Hacking a Tesla Model X with a DJI Mavic 2 drone equipped with a WIFI dongle

Pierluigi Paganini May 02, 2021

A security duo has demonstrated how to hack a Tesla Model X’s and open the doors using a DJI Mavic 2 drone equipped with a WIFI dongle.

The scenario is disconcerting, hackers could use a drone to fly on your Tesla Model X and open the doors, a couple of researchers demonstrated.

The researchers Kunnamon, Inc.’s Ralf-Philipp Weinmann and Comsecuris GmbH’s Benedikt Schmotzle have discovered remote zero-click flaws in the vehicle and exploited them using a DJI Mavic 2 drone equipped with a WIFI dongle.

The vulnerabilities reside in the ConnMan open-source software component used in Tesla cars, the experts explained that they have exploited them to “compromise parked cars and control their infotainment systems over WiFi.”

The duo called the hack TBONE and presented it at the CanSecWest 2021 Conference, below the video of the presentation:

Weinmann and Schmotzle explained that the ConnMan is also widely used in infotainment systems of other carmakers, for this reason they engaged German CERT and other actors of the automotive industry. A new version of ConnMan (v1.39) has been released in February 2021.

“Looking at the fact TBONE required no user interaction, and ease of delivery of the payload to parked cars, we felt this attack was ‘wormable’ and could have been weaponized”, says Kunnamon CEO Ralf-Philipp Weinmann. “Adding a privilege escalation exploit such as CVE-2021-3347 to TBONE would allow us to load new Wi-Fi firmware in the Tesla car, turning it into an access point which could be used to exploit other Tesla cars that come into the victim car’s proximity. We did not want to weaponize this exploit into a worm, however.”

The duo was planning to present the attack at the PWN2OWN 2020 hacking contest, but since it was moved online due to the COVID19 pandemic they opted to privately report the issues to the carmaker.

Going into details the vulnerabilities could be exploited by remote attackers to compromise parked cars gain control of the infotainment system over WIFI, then it is possible to lock/unlock the trunk and doors, modify seat positions and steering/acceleration modes, and change air conditioning settings and temperature.

“It would be possible for an attacker to unlock the doors and trunk, change seat positions, both steering and acceleration modes – in short, pretty much what a driver pressing various buttons on the console can do. This attack does not yield drive control of the car though.” reads the post publishe by the experts.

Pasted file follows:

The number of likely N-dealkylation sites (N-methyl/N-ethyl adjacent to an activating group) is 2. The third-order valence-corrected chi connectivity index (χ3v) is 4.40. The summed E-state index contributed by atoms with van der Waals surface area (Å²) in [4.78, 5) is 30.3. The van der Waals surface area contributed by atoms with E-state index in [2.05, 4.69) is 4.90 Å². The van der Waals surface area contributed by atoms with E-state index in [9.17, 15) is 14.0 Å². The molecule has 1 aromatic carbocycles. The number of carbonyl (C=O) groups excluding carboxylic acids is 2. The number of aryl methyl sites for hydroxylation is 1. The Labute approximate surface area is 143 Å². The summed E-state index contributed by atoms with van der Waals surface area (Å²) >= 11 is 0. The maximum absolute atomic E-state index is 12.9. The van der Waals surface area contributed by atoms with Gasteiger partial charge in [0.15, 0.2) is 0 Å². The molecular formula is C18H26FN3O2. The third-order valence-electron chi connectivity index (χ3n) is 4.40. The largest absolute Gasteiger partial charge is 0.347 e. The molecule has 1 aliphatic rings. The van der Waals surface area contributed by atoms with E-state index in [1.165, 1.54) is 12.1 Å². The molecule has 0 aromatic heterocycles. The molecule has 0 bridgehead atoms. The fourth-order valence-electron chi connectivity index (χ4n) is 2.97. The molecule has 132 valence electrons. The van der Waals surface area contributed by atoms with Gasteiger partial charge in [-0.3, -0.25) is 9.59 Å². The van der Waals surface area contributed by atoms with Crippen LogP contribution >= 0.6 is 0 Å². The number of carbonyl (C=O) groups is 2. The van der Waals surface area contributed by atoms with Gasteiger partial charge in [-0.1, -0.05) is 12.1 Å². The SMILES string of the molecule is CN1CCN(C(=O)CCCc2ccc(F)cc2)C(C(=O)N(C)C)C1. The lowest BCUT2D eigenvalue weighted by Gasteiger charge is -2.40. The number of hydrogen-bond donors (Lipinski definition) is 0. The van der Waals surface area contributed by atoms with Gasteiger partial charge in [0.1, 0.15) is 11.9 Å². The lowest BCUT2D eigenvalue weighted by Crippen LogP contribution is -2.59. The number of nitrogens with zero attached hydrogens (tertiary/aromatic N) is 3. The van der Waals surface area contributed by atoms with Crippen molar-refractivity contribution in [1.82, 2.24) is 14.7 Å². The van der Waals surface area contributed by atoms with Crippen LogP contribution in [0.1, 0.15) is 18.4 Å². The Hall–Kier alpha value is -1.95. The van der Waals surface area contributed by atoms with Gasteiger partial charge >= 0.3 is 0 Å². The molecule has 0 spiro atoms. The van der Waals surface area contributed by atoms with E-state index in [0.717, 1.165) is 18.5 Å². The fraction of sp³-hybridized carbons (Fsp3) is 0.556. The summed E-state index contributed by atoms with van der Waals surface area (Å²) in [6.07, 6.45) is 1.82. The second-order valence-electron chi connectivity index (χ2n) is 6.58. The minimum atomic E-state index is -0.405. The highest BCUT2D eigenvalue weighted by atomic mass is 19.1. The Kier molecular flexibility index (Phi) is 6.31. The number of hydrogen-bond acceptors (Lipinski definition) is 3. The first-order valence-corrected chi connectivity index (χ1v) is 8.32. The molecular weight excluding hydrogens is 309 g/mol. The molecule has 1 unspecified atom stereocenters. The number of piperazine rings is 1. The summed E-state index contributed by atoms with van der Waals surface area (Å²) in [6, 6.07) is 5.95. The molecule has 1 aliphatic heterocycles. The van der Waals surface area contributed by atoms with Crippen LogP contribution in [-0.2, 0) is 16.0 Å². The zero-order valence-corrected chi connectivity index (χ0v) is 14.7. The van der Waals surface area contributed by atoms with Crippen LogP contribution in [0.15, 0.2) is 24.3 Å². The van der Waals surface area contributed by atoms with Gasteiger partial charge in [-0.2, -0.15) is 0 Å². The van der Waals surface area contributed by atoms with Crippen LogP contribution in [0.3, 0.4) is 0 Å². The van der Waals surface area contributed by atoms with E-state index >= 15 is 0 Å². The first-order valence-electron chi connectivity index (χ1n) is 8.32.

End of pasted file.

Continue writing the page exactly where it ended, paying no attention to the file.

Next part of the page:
The good news is that the vulnerabilities cannot be exploited by attackers to take remote control of the vehicle.

“We emulated Tesla’s ConnMan entirely in our own emulator – KunnaEmu. KunnaEmu’s emulation is accurate enough to allow for the exploit to be successful as-is on actual Tesla hardware.”, concluded Dr. Weinmann. “Automotive manufacturers can scale up their software testing and remediation pipelines by orders of magnitude by using KunnaEmu. Our mission at Kunnamon is to bring the power of cloud computing and emulation for testing embedded automotive systems, at scale.”

Tesla is yet to provide a comment on the researchers’ findings.

It is not the first time that hackers demonstrated the hack of a Tesla, in November 2020, a team of researchers from the Computer Security and Industrial Cryptography (COSIC) group at the KU Leuven University in Belgium demonstrated how to steal a Tesla Model X in minutes by exploiting vulnerabilities in the car’s keyless entry system.

In July 2019, the security researcher Sam Curry has earned $10,000 from Tesla after reporting a stored cross-site scripting (XSS) flaw that could have been exploited to obtain vehicle information and potentially modify it.

In March 2019, during the Pwn2Own 2019 hacking competition, the security experts Amat Cama and Richard Zhu of team Fluoroacetate, earned $35,000 for their exploit, along with the Tesla they hacked. The white hat hackers managed to display a message on the car’s web browser by exploiting a just-in-time (JIT) issue in the renderer component.

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Pierluigi Paganini

(SecurityAffairs – hacking, Tesla)

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